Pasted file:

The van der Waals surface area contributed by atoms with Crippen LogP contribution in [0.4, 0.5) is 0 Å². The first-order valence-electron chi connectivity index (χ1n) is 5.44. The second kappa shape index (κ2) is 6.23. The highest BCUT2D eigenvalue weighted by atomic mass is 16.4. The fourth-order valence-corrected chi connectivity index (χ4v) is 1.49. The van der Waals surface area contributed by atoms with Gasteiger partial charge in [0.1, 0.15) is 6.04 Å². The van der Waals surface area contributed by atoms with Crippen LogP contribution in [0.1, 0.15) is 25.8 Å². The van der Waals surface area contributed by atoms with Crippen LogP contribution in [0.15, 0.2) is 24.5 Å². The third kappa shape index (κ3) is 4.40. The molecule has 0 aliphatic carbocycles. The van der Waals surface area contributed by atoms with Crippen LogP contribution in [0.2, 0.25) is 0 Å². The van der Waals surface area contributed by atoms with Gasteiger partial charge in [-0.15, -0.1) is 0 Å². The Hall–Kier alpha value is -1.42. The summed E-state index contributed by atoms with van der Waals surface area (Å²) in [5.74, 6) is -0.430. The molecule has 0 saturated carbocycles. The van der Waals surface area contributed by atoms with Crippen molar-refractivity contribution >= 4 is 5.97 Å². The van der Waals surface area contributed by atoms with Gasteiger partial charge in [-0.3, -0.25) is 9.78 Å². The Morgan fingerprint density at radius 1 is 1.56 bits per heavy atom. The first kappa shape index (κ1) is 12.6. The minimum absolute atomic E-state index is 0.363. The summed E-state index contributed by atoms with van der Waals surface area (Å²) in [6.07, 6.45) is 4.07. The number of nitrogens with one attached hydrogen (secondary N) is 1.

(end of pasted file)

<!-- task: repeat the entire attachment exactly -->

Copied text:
The van der Waals surface area contributed by atoms with Crippen LogP contribution in [0.4, 0.5) is 0 Å². The first-order valence-electron chi connectivity index (χ1n) is 5.44. The second kappa shape index (κ2) is 6.23. The highest BCUT2D eigenvalue weighted by atomic mass is 16.4. The fourth-order valence-corrected chi connectivity index (χ4v) is 1.49. The van der Waals surface area contributed by atoms with Gasteiger partial charge in [0.1, 0.15) is 6.04 Å². The van der Waals surface area contributed by atoms with Crippen LogP contribution in [0.1, 0.15) is 25.8 Å². The van der Waals surface area contributed by atoms with Crippen LogP contribution in [0.15, 0.2) is 24.5 Å². The third kappa shape index (κ3) is 4.40. The molecule has 0 aliphatic carbocycles. The van der Waals surface area contributed by atoms with Crippen LogP contribution in [0.2, 0.25) is 0 Å². The van der Waals surface area contributed by atoms with Gasteiger partial charge in [-0.15, -0.1) is 0 Å². The Hall–Kier alpha value is -1.42. The summed E-state index contributed by atoms with van der Waals surface area (Å²) in [5.74, 6) is -0.430. The molecule has 0 saturated carbocycles. The van der Waals surface area contributed by atoms with Crippen molar-refractivity contribution >= 4 is 5.97 Å². The van der Waals surface area contributed by atoms with Gasteiger partial charge in [-0.3, -0.25) is 9.78 Å². The Morgan fingerprint density at radius 1 is 1.56 bits per heavy atom. The first kappa shape index (κ1) is 12.6. The minimum absolute atomic E-state index is 0.363. The summed E-state index contributed by atoms with van der Waals surface area (Å²) in [6.07, 6.45) is 4.07. The number of nitrogens with one attached hydrogen (secondary N) is 1.